By David Meyer
January 2, 2019

The U.S. government has demanded the return of Paul Whelan, a retired U.S. marine who was arrested in Moscow on spying charges last week.

According to Russian media, Secretary of State Mike Pompeo issued the demand on Wednesday in Brazil, where he was attending the inauguration of new president Jair Bolsonaro. Pompeo also called for the Kremlin to explain the arrest.

Whelan, who is these days the director of global security for Michigan auto-parts supplier BorgWarner, was detained Friday. According to his family, he was visiting the Russian capital in order to attend the wedding of a former colleague.

His brother, David Whelan, tweeted a statement from the family on Tuesday. “We are deeply concerned for his safety and well-being,” it read. “His innocence is undoubted and we trust that his rights will be respected.”

Bill Browder, the U.S. financier who successfully lobbied American and other lawmakers to introduce sanctions against Russian oligarchs over the death of his auditor, Sergei Magnitsky, also waded into the Whelan affair.

Browder suggested on Twitter that Whelan’s arrest “looks increasingly like a hostage situation,” and said the Trump administration should “intervene decisively in this case.”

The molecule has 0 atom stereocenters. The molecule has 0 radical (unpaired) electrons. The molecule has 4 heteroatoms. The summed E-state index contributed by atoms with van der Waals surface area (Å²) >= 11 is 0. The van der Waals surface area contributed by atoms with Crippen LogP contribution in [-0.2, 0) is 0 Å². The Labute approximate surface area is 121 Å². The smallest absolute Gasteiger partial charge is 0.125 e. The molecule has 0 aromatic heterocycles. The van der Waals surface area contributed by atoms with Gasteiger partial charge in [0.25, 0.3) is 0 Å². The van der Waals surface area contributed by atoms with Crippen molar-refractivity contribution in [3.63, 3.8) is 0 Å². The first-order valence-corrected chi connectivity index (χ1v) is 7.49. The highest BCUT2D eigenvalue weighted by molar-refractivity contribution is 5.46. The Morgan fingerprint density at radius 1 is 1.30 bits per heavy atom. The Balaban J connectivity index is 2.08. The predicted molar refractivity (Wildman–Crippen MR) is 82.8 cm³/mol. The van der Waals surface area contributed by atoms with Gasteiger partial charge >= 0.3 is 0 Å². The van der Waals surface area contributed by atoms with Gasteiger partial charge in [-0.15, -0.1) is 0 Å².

The Hermitage Capital Management CEO’s suggestion aligns with a theory about Russia wanting someone to swap for Maria Butina, the Russian spy who last month pleaded guilty to conspiring against the U.S.

Former CIA Moscow station chief Daniel Hoffman told Reuters that it was “possible, even likely” that Whelan was arrested for this purpose.

The Whelan case is likely to ratchet up tensions between the U.S. and Russia, at a time when the Mueller investigation continues to draw public attention to links between Trump’s presidential campaign and the Kremlin.

Until recently, U.S. President Donald Trump has been notoriously friendly toward his Russian counterpart, Vladimir Putin, taking his word over that of American intelligence officials when it came to allegations of Russian interference in the 2016 election.

However, in October Trump conceded that Putin was “probably” behind the poisoning of Russian dissidents — an event that led the U.S. to launch new sanctions on Russia — and in November, following Russia’s seizure of Ukrainian ships and their crew, he abruptly canceled a planned meeting with Putin.

This article was updated to reflect breaking news about Pompeo’s demand.

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